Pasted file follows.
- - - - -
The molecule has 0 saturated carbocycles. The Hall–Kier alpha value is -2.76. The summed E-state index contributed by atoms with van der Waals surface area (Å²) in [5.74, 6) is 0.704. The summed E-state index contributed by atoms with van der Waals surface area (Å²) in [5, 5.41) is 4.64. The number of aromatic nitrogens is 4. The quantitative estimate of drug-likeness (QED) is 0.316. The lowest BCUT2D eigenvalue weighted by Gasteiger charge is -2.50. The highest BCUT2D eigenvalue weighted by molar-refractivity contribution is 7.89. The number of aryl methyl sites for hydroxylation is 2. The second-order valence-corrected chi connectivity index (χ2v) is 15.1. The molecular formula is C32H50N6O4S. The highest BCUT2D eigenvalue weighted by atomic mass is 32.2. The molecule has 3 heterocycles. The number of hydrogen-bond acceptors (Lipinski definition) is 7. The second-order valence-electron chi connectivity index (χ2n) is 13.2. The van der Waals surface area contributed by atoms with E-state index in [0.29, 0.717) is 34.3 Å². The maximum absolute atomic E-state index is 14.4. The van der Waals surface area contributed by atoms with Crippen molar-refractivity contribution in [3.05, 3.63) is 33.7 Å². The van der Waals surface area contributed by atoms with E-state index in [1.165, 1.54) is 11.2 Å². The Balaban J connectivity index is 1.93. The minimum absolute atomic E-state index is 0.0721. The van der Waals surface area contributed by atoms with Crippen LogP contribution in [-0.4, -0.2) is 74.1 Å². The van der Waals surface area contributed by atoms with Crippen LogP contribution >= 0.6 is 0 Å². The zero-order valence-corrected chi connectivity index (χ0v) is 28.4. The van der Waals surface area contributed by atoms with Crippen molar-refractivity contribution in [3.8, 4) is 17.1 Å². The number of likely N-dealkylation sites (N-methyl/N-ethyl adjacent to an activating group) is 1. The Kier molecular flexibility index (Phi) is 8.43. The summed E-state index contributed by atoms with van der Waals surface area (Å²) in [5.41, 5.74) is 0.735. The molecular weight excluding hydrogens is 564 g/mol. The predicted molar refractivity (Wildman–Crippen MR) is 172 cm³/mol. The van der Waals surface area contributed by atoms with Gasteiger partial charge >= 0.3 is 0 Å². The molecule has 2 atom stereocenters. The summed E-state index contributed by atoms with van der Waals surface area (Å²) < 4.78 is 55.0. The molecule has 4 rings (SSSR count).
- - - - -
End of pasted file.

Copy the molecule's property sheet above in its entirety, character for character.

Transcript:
The molecule has 0 saturated carbocycles. The Hall–Kier alpha value is -2.76. The summed E-state index contributed by atoms with van der Waals surface area (Å²) in [5.74, 6) is 0.704. The summed E-state index contributed by atoms with van der Waals surface area (Å²) in [5, 5.41) is 4.64. The number of aromatic nitrogens is 4. The quantitative estimate of drug-likeness (QED) is 0.316. The lowest BCUT2D eigenvalue weighted by Gasteiger charge is -2.50. The highest BCUT2D eigenvalue weighted by molar-refractivity contribution is 7.89. The number of aryl methyl sites for hydroxylation is 2. The second-order valence-corrected chi connectivity index (χ2v) is 15.1. The molecular formula is C32H50N6O4S. The highest BCUT2D eigenvalue weighted by atomic mass is 32.2. The molecule has 3 heterocycles. The number of hydrogen-bond acceptors (Lipinski definition) is 7. The second-order valence-electron chi connectivity index (χ2n) is 13.2. The van der Waals surface area contributed by atoms with E-state index in [0.29, 0.717) is 34.3 Å². The maximum absolute atomic E-state index is 14.4. The van der Waals surface area contributed by atoms with Crippen molar-refractivity contribution in [3.05, 3.63) is 33.7 Å². The van der Waals surface area contributed by atoms with E-state index in [1.165, 1.54) is 11.2 Å². The Balaban J connectivity index is 1.93. The minimum absolute atomic E-state index is 0.0721. The van der Waals surface area contributed by atoms with Crippen LogP contribution in [-0.4, -0.2) is 74.1 Å². The van der Waals surface area contributed by atoms with Crippen LogP contribution >= 0.6 is 0 Å². The zero-order valence-corrected chi connectivity index (χ0v) is 28.4. The van der Waals surface area contributed by atoms with Crippen molar-refractivity contribution in [3.8, 4) is 17.1 Å². The number of likely N-dealkylation sites (N-methyl/N-ethyl adjacent to an activating group) is 1. The Kier molecular flexibility index (Phi) is 8.43. The summed E-state index contributed by atoms with van der Waals surface area (Å²) in [5.41, 5.74) is 0.735. The molecular weight excluding hydrogens is 564 g/mol. The predicted molar refractivity (Wildman–Crippen MR) is 172 cm³/mol. The van der Waals surface area contributed by atoms with Gasteiger partial charge >= 0.3 is 0 Å². The molecule has 2 atom stereocenters. The summed E-state index contributed by atoms with van der Waals surface area (Å²) < 4.78 is 55.0. The molecule has 4 rings (SSSR count).